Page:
Thus, the rage begins.
Surprisingly, this episode was actually adapted very well. They added a few nuances and adapted a few scenes anachronically which made the transition between seasons that much more smoother — they also established a certain mood, and captured Kirito’s state of mind fairly accurately. I’m impressed with the adaptation of the first episode.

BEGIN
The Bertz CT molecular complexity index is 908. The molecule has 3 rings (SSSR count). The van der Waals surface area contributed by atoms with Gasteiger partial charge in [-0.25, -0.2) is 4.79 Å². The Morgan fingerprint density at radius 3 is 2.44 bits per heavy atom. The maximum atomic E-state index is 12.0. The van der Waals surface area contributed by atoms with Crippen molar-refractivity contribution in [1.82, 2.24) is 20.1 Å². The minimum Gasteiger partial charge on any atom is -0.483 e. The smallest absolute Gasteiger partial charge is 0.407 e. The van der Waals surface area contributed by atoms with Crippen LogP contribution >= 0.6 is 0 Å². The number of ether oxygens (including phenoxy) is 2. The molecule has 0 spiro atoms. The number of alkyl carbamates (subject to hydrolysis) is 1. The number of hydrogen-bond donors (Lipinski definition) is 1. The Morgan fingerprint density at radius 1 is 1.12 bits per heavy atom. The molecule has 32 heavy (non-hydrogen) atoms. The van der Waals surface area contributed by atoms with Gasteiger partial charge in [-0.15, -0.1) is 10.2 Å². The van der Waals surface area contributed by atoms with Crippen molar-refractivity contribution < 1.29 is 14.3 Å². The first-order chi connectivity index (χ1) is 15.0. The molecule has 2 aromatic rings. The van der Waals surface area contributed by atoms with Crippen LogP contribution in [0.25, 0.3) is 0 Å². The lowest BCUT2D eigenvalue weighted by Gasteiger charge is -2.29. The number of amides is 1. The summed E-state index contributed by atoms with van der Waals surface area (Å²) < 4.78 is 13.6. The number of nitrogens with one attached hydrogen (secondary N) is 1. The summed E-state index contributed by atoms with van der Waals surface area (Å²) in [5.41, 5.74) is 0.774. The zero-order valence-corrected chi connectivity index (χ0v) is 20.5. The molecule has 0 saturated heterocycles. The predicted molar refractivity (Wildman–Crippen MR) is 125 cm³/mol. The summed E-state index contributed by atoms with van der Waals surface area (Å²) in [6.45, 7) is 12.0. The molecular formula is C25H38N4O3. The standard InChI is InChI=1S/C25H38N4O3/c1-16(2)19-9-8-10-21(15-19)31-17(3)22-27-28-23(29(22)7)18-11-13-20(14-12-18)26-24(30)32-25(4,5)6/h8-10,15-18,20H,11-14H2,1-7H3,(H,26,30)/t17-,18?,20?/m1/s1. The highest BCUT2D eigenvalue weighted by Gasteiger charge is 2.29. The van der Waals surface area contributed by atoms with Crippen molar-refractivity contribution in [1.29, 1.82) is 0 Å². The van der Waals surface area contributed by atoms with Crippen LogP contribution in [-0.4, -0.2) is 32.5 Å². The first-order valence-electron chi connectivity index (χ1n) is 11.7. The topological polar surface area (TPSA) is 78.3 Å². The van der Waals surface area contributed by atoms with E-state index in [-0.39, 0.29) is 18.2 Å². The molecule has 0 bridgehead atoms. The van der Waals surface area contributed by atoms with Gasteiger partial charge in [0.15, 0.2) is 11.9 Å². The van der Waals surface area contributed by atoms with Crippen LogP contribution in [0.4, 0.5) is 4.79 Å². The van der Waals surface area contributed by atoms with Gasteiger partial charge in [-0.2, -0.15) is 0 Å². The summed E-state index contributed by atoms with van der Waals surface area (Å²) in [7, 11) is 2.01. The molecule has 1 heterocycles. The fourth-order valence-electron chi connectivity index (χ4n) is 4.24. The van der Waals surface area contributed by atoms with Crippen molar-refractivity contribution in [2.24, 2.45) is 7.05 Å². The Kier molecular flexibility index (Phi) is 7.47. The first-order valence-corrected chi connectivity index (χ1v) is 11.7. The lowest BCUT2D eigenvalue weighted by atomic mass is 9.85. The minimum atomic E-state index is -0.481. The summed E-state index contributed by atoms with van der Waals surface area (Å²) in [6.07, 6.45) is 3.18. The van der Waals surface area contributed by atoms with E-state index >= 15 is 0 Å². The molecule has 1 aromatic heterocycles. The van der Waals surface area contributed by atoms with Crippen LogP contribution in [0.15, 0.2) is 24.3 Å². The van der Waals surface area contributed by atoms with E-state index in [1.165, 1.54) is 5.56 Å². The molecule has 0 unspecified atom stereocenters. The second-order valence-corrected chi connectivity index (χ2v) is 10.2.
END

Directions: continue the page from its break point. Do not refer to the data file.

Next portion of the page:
This section will contain minor spoilers, so skip this if you’re against them [it’s arguably minor, it’s vague overviews — no specific references, just the gist of the arc]. Whelp, SAO ended and ALO begins. We’ll begin to see a branching out of interactions; SAO revolved around Kirito and Asuna, ALO is going to revolve around Kirito and another female. InfiniteDestiny probably gave the best analogy: Kirito is to Araragi as Asuna is to Senjougahara. Her presence is going to be attenuated, but their romance will never be compromised. Personally, I don’t mind that [it makes the romantic, honeymoon episodes of SAO all the more sentimental]. Onto the controversial aspects of ALO: there is going to be a lot of rage. Rage directed towards one individual. One asinine, decadent, individual. I’m sure you’ll be able to ascertain who this person is by the end of the first episode. This individual will play as the primary antagonist, but contrary to Heathcliff/Kayaba, he’s a god damn idiot. It’s a matter of pure potency versus intelligent strategy; Heathcliff went for strategy, this guy went for an unabashed exercise as power. The only solace is regardless of what he does do to Asuna, it’ll never transcend to rape [really was looking for an euphemism, but I couldn’t without sounding eight; personally, this is probably the most specific spoiler here, but it’s a spoiler I’m sure most of the viewers will appreciate — there’s an influx of trolls speaking ambiguously about the topic; it doesn’t happen, it’s just heavily insinuated to occur (think of Shiki’s situation in Kara no Kyoukai’s seventh movie). There’s also the matter of Asuna; in the SAO arc, she was painted to be a strong heroine. In ALO, she’s essentially the damsel in distress; it’s not incredibly irritating, it’s just the developments that this specific attribute of her brings [see previous]. But ALO is hardly just a medium for rage. SAO excelled in developing a sentimental romance between the pair, ALO excels in applying logical mechanics with a more pragmatic game. SAO [the game] was probably enjoyable, but its primary selling point was its use of virtual reality — it’s relatively linear in progression, the most rudimentary type [Progressing from one floor to the next]. ALO will craft a more realistic type of game with more recurrent mechanics [SAO did very well with its incessant developing of the mechanics, but its core wasn’t very creative]. In ALO, we’ll see a more logical take on “what an MMORPG should be like.” Anyways, let us begin with ALO; I doubt there’ll be a lot of mechanics this episode. ALO takes part two months after the end of SAO.